Wokingham is the top area in Great Britain for technology jobs, with the silicon sector accounting for more than five times as large a share of its labour market than the national average.
According to a report compiled by data firm Markit for KPMG, the south east of England is host to almost two in every five local authorities with technology employment location quotients (LQs) greater than 1.0, indicating that tech jobs comprise a larger proportion of the local job market than the equivalent figure across England, Wales and Scotland.
Sources: Markit Economics for KPMG, using ONS data Read more
Government climate change policies will save the typical household £41 in energy bills by 2030 according to figures released by the Department for Energy and Climate Change, although the same policies will increase the retail price of electricity by 41 per cent.
One of the ways DECC achieves its net savings figure is by assuming sizeable energy efficiency savings over the coming decades. By 2030, the document projects efficiency savings equivalent to 5 per cent of what the typical dual fuel bill would be were the policies not put in place.
Scottish and Southern Energy (SSE) today announced that its typical dual fuel energy bill will rise in price by 8.2 per cent in November.
SSE is blaming the price hike on increases in wholesale energy costs, network distribution charges and changes to the government schemes energy companies pay into. SSE’s own figures, however, show the biggest increase in any component of the bill comes under other costs at its end including profit margins.
A few weeks ago, the Financial Times leader column – the voice of the newspaper – issued a fairly damning verdict on the Information Commissioner’s Office about its weak enforcement of the Freedom of Information Act. Big central government departments – particularly the Cabinet Office – routinely flout the law. The ‘paper wrote:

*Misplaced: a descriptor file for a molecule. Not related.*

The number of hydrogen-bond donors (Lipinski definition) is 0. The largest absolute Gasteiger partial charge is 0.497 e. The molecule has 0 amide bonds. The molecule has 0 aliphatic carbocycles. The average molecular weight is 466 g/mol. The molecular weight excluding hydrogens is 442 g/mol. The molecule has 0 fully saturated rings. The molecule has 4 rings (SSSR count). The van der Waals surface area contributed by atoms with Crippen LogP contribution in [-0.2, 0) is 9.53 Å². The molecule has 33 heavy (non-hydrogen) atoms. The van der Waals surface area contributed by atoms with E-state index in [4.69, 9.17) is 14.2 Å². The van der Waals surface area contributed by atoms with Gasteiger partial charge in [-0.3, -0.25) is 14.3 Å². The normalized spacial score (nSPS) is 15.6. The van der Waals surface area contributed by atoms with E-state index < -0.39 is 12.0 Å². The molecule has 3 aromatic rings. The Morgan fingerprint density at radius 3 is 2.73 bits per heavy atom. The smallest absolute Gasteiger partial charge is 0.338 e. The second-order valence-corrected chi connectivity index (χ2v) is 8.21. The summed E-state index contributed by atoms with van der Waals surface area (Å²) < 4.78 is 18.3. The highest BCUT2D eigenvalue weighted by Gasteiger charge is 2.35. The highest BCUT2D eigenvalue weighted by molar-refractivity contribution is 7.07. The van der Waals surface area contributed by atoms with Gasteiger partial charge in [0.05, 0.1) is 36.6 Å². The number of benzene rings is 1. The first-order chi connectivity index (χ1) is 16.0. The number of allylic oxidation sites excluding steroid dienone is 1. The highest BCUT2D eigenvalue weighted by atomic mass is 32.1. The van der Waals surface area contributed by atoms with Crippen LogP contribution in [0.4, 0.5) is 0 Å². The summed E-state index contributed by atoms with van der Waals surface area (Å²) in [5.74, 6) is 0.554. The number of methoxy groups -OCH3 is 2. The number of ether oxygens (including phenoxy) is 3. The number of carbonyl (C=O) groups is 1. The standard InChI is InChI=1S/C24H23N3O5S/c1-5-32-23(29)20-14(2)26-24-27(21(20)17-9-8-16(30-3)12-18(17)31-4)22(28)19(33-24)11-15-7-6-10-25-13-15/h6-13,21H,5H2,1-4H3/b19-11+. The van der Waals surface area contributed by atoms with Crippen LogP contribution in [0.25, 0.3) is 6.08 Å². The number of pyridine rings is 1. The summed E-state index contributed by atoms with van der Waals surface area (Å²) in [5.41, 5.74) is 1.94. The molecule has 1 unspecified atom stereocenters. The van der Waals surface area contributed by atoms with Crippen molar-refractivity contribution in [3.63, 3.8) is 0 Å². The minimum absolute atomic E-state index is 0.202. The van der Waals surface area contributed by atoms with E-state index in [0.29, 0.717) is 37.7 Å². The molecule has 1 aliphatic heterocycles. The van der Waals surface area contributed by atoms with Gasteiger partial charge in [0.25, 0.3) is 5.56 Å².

The Cabinet Office scarcely pretends to comply. And why would it? Christopher Graham, the Information Commissioner, is responsible for enforcing the act – and he has proved to be a paper tiger. He has the power to investigate, demand documents and prosecute the non-compliant. But his preferred regulatory tool is forbearance. So the worst that departments have to fear from refusing to follow the law is being asked to have another go at answering requests at some later date.
Mr Graham replied fairly grumpily on our letters page.
…we served a decision notice against the Department for Education, clearly setting out our position in general and on the specific point that the secretary of state’s private email was caught by the act (in the circumstances of that case). We also served a further decision notice ordering the Cabinet Office to comply with a request for information relating to the prime minister’s use of non-GSI email accounts. Non-compliance with the commissioner’s decision notice is contempt of court.
The record shows that the Information Commissioner’s Office regularly makes difficult decisions that challenge Whitehall – and we are not afraid to make them
It was not terribly convincing – and was filleted by others fairly comprehensively. But last week, the Information Commissioner’s Office released some documents in response to a FoIA request about the letter. The surprising part of the release is that it suggests the ICO’s staff not only wrote the letter, but are convinced by their arguments. Given that, it is worth unpacking the claims it makes – not least for their benefit. Read more
US economic growth has been revised upwards to 2.5 per cent. A pretty impressive rate, given that the UK is currently stagnating at just 0.7 per cent. On the other hand, it looks less impressive when compared to China’s booming 7.6 per cent (even though, for China, that’s a slowdown).
But wait a minute. Economists across the land are howling in pain at this jumble of misinterpretation. These rates aren’t comparable at all – because they’re all measuring different things. Read more
The number of working-age households in the UK has fallen for the first time since data collection began nearly 20 years ago, according to new figures from the Office for National Statistics.
Household growth has been fairly steady over the past two decades, with the overall population continuing to grow, and this is the first time figures* have actually dropped. Pressures such as low real wage growth and rising housing costs have created economic constraints in recent years which could help to explain the dramatic shift.
In particular, the numbers of single-person and lone parent households have fallen, hinting at housing affordability pressures. The number of couples with dependent children (under 18s) rose year-on-year, suggesting that families may be staying together rather than separating. Read more